Her Campus Logo Her Campus Logo

In my lifetime, I’ve read a lot of books, both good and bad. I love Harry Potter and The Hunger Games, but other popular series are simply not as deserving of the spotlight (Divergent, I’m looking at you). Lesser known books can get lost in the back of the library, as people gravitate towards the flashy front display. Poorly written novels end up with a movie and TV show just because everyone’s talking about them, but what if we focused on the story rather than what sells? The following are series I keep returning to, waiting for them to get their big break.


1.    Skinjacker by Neal Shusterman


Image via Amazon

The story starts when two teens are killed in a car accident, and they don’t quite get where they’re going. Allie and Nick become ghosts, traveling the country and running into Mary, who’s a leader of the lost “souls” that populate New York City. The series starts big and ends big, pondering whether it’s better to stay in limbo forever, hold onto the past, or to move forward towards the unknown.  

2. Gone by Michael Grant


Image via Goodreads

In the middle of a normal day, everyone over the age of fifteen disappears. No one can leave the town, and there’s no way of getting help. Leaving children in charge of a town goes about as well as you’d think it might, and the science fiction elements are fascinating, scary, and weird. Grant’s characters evoke strong emotions, whether you love them or hate them. Responsibility and community are strong themes here, and the mystery will keep you turning the pages.

3.Uglies by Scott Westerfeld


Image via Goodreads

Uglies was published in 2005, but it’s perhaps even more relevant now than it was then. On everyone’s sixteenth birthday, they undergo a surgery to smooth out every flaw and make them pretty. Once that happens, they have no responsibility except to enjoy themselves. The series tackles what it means to truly be beautiful, and whether it’s better to have fun and be ignorant or to stand up and do something. There’s also a reflection on the value of painful emotions that will make you appreciate every time you’ve ugly-cried.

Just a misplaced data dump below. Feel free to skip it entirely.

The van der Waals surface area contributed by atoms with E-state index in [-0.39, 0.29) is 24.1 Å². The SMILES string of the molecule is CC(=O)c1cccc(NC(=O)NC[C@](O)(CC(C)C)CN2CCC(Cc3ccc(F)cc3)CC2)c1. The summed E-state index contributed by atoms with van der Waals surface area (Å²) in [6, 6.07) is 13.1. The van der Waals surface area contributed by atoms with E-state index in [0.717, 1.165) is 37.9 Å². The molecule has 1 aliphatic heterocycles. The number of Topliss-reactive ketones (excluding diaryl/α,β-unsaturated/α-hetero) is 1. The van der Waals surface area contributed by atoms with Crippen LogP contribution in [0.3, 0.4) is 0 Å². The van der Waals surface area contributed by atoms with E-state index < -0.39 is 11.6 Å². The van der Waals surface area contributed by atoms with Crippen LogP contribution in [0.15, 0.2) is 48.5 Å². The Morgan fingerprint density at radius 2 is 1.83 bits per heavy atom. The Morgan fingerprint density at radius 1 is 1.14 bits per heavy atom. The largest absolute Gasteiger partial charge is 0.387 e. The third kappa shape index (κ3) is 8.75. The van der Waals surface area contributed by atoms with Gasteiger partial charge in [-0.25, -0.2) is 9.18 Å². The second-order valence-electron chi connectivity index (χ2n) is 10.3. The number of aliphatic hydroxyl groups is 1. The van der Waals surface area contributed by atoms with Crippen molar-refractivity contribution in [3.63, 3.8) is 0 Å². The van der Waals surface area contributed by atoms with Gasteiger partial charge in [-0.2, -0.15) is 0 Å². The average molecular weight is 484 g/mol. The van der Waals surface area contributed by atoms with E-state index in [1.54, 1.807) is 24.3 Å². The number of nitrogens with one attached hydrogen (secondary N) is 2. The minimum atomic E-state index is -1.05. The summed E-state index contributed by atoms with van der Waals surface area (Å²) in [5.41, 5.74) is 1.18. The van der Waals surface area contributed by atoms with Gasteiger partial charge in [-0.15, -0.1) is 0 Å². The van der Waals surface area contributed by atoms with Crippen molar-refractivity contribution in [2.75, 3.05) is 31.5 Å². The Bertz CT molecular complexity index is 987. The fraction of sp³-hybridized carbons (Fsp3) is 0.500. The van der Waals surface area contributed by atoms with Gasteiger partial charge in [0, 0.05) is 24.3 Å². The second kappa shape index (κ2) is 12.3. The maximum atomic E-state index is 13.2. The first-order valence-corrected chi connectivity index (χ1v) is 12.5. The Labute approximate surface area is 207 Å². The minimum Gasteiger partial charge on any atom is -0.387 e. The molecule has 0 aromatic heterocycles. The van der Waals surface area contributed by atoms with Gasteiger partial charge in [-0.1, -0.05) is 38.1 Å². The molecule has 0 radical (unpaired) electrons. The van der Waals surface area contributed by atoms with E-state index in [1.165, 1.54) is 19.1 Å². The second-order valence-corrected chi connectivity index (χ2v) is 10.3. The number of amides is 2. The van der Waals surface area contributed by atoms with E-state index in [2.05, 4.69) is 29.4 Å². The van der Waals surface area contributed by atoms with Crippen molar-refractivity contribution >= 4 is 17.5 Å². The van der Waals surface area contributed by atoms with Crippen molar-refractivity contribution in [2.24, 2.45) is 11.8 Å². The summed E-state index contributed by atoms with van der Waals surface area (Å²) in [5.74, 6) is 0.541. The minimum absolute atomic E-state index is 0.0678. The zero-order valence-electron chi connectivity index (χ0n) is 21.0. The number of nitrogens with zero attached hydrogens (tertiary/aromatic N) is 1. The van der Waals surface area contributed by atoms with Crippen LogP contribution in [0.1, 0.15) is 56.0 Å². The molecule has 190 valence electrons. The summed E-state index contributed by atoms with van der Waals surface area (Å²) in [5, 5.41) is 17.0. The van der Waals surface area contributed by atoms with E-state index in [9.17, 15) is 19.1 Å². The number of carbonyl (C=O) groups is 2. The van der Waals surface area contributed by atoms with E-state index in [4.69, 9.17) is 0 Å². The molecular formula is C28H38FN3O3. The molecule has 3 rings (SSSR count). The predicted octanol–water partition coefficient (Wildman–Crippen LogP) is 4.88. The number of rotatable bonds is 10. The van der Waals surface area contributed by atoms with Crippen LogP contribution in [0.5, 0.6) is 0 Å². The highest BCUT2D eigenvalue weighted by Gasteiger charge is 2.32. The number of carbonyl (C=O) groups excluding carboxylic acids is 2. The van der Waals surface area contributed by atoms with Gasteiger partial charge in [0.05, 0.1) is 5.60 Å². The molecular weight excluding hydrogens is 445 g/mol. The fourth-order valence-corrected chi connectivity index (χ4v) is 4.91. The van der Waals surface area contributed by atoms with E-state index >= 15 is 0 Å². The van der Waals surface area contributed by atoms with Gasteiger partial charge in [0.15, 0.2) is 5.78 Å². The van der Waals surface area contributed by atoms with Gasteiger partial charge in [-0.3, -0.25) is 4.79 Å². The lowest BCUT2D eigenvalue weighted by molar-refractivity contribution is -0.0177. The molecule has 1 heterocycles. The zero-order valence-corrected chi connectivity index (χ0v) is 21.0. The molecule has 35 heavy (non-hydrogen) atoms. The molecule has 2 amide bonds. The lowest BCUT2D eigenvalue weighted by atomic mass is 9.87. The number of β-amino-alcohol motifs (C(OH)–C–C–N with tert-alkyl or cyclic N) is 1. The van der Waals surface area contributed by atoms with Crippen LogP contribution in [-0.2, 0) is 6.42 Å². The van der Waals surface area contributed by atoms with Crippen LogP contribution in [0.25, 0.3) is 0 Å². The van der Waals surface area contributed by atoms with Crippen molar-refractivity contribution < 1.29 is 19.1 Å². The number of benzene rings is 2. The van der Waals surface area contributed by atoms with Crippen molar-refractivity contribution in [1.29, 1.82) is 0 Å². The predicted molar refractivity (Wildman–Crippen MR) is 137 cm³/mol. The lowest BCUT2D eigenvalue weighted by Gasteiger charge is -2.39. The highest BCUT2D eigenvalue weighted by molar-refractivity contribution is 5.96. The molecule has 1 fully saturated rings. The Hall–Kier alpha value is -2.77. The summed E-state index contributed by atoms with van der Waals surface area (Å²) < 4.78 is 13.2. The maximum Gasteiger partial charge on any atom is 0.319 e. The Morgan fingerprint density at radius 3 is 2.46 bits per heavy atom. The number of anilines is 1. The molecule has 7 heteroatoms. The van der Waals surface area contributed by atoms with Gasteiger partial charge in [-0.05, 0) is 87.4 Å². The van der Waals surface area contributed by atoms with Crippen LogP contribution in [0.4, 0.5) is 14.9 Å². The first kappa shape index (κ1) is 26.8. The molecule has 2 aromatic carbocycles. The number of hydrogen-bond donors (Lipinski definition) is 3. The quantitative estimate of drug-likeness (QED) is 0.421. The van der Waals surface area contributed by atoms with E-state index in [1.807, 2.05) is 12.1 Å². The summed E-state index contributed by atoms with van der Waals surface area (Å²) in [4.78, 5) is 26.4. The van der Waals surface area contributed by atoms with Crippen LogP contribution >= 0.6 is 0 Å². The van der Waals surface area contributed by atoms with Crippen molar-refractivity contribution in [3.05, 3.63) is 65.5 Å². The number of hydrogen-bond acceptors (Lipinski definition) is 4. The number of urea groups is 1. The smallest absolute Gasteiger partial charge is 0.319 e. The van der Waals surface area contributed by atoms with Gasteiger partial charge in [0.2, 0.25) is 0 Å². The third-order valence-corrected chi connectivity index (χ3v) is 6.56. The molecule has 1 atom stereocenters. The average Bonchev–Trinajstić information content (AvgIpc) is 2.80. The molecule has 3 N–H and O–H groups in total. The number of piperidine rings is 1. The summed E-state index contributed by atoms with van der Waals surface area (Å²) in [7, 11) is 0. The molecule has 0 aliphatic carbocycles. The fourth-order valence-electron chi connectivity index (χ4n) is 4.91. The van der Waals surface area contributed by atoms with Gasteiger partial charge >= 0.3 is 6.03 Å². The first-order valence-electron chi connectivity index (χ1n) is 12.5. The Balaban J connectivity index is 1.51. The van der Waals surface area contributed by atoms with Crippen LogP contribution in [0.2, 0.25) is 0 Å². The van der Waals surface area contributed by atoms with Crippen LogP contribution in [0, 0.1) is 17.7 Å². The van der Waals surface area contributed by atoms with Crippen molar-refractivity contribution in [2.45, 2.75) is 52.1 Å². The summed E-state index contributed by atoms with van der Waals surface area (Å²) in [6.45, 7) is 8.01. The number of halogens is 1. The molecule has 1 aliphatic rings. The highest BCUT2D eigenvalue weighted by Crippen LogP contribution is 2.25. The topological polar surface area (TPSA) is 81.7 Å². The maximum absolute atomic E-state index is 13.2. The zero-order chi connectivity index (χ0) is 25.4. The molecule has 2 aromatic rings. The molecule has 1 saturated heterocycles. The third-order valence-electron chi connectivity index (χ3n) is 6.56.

4.The Unwind Dystology by Neal Shusterman


Image via storyman.com

This is the second series by Neal Shusterman on this list and for good reason. Shusterman has an engaging writing style, switching perspectives frequently so that even the most minor characters have well-developed motivations and personalities. In the Unwind world, the debate over abortion rights has been settled by allowing parents to “unwind” their children when they turn thirteen. This means that each and every part of the child’s body is dismantled, living on in other people so that technically they haven’t died. The series is compelling and also raises questions about what it means to actually be alive and to be human.

5. Gemma Doyle by Libba Bray


Image via Goodreads

I’ve saved the best for last because the Gemma Doyle Trilogy is my favorite of all these. I don’t generally go for historical fiction, but the four main characters drew me in and kept me reading. The story takes place in 1895 and involves magic and a protagonist that I adore. 1800s England wasn’t a great setting to be a woman, but Gemma, Pippa, Ann, and Felicity never let that hold them back. They each do horrible things, but they’re believable within the context of the story and lend the female characters a realistic development. These books will make you laugh and cry, and give you a little more encouragement to keep on resisting.

Claire Romine

Agnes Scott '21

Claire Romine was born and raised in West Palm Beach, FL. She currently attends Agnes Scott College, as an English Literature and Political Science double major. Interests include yelling about Taylor Swift and reading terrible young adult novels.
Similar Reads👯‍♀️